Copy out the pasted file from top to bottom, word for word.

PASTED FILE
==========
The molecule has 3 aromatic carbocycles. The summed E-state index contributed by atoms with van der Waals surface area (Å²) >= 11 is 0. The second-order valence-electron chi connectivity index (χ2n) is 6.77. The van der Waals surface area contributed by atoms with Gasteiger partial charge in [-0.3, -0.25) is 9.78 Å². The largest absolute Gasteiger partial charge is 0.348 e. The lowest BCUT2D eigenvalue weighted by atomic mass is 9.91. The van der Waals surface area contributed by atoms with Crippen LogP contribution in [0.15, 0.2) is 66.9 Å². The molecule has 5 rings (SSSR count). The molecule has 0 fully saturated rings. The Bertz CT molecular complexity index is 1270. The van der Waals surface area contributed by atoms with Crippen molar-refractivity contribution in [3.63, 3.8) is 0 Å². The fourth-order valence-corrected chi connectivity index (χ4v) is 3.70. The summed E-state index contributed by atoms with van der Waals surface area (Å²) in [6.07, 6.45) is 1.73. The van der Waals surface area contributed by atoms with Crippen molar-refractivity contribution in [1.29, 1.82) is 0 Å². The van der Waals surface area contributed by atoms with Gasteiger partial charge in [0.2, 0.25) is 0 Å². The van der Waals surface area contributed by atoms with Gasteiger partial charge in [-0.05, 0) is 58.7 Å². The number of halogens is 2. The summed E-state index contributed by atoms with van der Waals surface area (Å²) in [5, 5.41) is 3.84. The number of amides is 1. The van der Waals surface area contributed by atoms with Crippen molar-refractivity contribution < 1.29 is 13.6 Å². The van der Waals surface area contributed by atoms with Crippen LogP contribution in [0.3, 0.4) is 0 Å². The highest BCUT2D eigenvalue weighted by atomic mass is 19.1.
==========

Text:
The molecule has 3 aromatic carbocycles. The summed E-state index contributed by atoms with van der Waals surface area (Å²) >= 11 is 0. The second-order valence-electron chi connectivity index (χ2n) is 6.77. The van der Waals surface area contributed by atoms with Gasteiger partial charge in [-0.3, -0.25) is 9.78 Å². The largest absolute Gasteiger partial charge is 0.348 e. The lowest BCUT2D eigenvalue weighted by atomic mass is 9.91. The van der Waals surface area contributed by atoms with Crippen LogP contribution in [0.15, 0.2) is 66.9 Å². The molecule has 5 rings (SSSR count). The molecule has 0 fully saturated rings. The Bertz CT molecular complexity index is 1270. The van der Waals surface area contributed by atoms with Crippen molar-refractivity contribution in [3.63, 3.8) is 0 Å². The fourth-order valence-corrected chi connectivity index (χ4v) is 3.70. The summed E-state index contributed by atoms with van der Waals surface area (Å²) in [6.07, 6.45) is 1.73. The van der Waals surface area contributed by atoms with Crippen molar-refractivity contribution in [1.29, 1.82) is 0 Å². The van der Waals surface area contributed by atoms with Gasteiger partial charge in [0.2, 0.25) is 0 Å². The van der Waals surface area contributed by atoms with Gasteiger partial charge in [-0.05, 0) is 58.7 Å². The number of halogens is 2. The summed E-state index contributed by atoms with van der Waals surface area (Å²) in [5, 5.41) is 3.84. The number of amides is 1. The van der Waals surface area contributed by atoms with Crippen molar-refractivity contribution < 1.29 is 13.6 Å². The van der Waals surface area contributed by atoms with Crippen LogP contribution in [0.3, 0.4) is 0 Å². The highest BCUT2D eigenvalue weighted by atomic mass is 19.1.